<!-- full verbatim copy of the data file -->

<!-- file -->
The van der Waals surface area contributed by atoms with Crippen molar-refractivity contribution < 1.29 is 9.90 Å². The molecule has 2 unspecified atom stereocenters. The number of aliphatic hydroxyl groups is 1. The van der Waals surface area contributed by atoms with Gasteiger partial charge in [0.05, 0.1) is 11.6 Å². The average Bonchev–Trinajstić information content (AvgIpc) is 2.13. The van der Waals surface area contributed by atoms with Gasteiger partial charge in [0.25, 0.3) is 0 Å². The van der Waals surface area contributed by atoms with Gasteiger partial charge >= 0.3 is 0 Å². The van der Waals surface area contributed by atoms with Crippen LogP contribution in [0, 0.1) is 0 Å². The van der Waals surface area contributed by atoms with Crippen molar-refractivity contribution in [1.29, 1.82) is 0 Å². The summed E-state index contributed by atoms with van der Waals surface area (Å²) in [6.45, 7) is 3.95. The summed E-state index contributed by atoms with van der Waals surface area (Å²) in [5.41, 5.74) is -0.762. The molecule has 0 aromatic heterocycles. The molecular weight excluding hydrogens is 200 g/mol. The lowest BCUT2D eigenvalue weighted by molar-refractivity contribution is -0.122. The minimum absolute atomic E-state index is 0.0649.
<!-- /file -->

The van der Waals surface area contributed by atoms with Crippen molar-refractivity contribution < 1.29 is 9.90 Å². The molecule has 2 unspecified atom stereocenters. The number of aliphatic hydroxyl groups is 1. The van der Waals surface area contributed by atoms with Gasteiger partial charge in [0.05, 0.1) is 11.6 Å². The average Bonchev–Trinajstić information content (AvgIpc) is 2.13. The van der Waals surface area contributed by atoms with Gasteiger partial charge in [0.25, 0.3) is 0 Å². The van der Waals surface area contributed by atoms with Gasteiger partial charge >= 0.3 is 0 Å². The van der Waals surface area contributed by atoms with Crippen LogP contribution in [0, 0.1) is 0 Å². The van der Waals surface area contributed by atoms with Crippen molar-refractivity contribution in [1.29, 1.82) is 0 Å². The summed E-state index contributed by atoms with van der Waals surface area (Å²) in [6.45, 7) is 3.95. The summed E-state index contributed by atoms with van der Waals surface area (Å²) in [5.41, 5.74) is -0.762. The molecule has 0 aromatic heterocycles. The molecular weight excluding hydrogens is 200 g/mol. The lowest BCUT2D eigenvalue weighted by molar-refractivity contribution is -0.122. The minimum absolute atomic E-state index is 0.0649.